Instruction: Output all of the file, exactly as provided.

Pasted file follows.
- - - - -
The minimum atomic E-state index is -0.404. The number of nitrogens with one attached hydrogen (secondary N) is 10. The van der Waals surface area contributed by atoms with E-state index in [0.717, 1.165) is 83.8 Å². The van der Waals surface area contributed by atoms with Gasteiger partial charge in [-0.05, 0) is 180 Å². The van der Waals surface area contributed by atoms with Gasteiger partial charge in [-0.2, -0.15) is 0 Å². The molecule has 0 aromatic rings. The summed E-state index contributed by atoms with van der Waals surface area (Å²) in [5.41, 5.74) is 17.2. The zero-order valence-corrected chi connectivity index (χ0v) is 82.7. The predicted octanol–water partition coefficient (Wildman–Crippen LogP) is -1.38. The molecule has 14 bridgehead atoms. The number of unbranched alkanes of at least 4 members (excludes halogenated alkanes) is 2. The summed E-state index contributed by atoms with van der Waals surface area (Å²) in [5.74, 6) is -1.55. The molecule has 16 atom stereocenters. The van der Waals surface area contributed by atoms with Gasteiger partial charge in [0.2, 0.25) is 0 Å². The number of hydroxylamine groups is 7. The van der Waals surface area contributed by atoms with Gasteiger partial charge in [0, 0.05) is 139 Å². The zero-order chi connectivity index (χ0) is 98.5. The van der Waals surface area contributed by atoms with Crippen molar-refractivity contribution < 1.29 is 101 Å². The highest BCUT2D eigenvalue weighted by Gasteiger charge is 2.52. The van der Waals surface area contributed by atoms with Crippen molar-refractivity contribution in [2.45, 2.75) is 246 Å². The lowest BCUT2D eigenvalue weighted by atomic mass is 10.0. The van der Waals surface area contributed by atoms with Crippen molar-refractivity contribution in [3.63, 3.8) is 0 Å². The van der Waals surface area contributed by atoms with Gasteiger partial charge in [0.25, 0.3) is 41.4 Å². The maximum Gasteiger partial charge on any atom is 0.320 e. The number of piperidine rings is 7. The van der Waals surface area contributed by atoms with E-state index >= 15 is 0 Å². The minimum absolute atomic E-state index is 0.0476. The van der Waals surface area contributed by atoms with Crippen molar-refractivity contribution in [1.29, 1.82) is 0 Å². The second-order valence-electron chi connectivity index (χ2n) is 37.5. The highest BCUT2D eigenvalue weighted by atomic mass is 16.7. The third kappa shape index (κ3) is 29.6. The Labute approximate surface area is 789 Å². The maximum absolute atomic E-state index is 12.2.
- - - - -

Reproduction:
The minimum atomic E-state index is -0.404. The number of nitrogens with one attached hydrogen (secondary N) is 10. The van der Waals surface area contributed by atoms with E-state index in [0.717, 1.165) is 83.8 Å². The van der Waals surface area contributed by atoms with Gasteiger partial charge in [-0.05, 0) is 180 Å². The van der Waals surface area contributed by atoms with Gasteiger partial charge in [-0.2, -0.15) is 0 Å². The molecule has 0 aromatic rings. The summed E-state index contributed by atoms with van der Waals surface area (Å²) in [5.41, 5.74) is 17.2. The zero-order valence-corrected chi connectivity index (χ0v) is 82.7. The predicted octanol–water partition coefficient (Wildman–Crippen LogP) is -1.38. The molecule has 14 bridgehead atoms. The number of unbranched alkanes of at least 4 members (excludes halogenated alkanes) is 2. The summed E-state index contributed by atoms with van der Waals surface area (Å²) in [5.74, 6) is -1.55. The molecule has 16 atom stereocenters. The van der Waals surface area contributed by atoms with Gasteiger partial charge in [0.2, 0.25) is 0 Å². The number of hydroxylamine groups is 7. The van der Waals surface area contributed by atoms with Gasteiger partial charge in [0, 0.05) is 139 Å². The zero-order chi connectivity index (χ0) is 98.5. The van der Waals surface area contributed by atoms with Crippen molar-refractivity contribution < 1.29 is 101 Å². The highest BCUT2D eigenvalue weighted by Gasteiger charge is 2.52. The van der Waals surface area contributed by atoms with Crippen molar-refractivity contribution in [2.45, 2.75) is 246 Å². The lowest BCUT2D eigenvalue weighted by atomic mass is 10.0. The van der Waals surface area contributed by atoms with Crippen molar-refractivity contribution in [3.63, 3.8) is 0 Å². The van der Waals surface area contributed by atoms with Gasteiger partial charge in [0.25, 0.3) is 41.4 Å². The maximum Gasteiger partial charge on any atom is 0.320 e. The number of piperidine rings is 7. The van der Waals surface area contributed by atoms with E-state index >= 15 is 0 Å². The minimum absolute atomic E-state index is 0.0476. The van der Waals surface area contributed by atoms with Crippen molar-refractivity contribution in [1.29, 1.82) is 0 Å². The second-order valence-electron chi connectivity index (χ2n) is 37.5. The highest BCUT2D eigenvalue weighted by atomic mass is 16.7. The third kappa shape index (κ3) is 29.6. The Labute approximate surface area is 789 Å². The maximum absolute atomic E-state index is 12.2.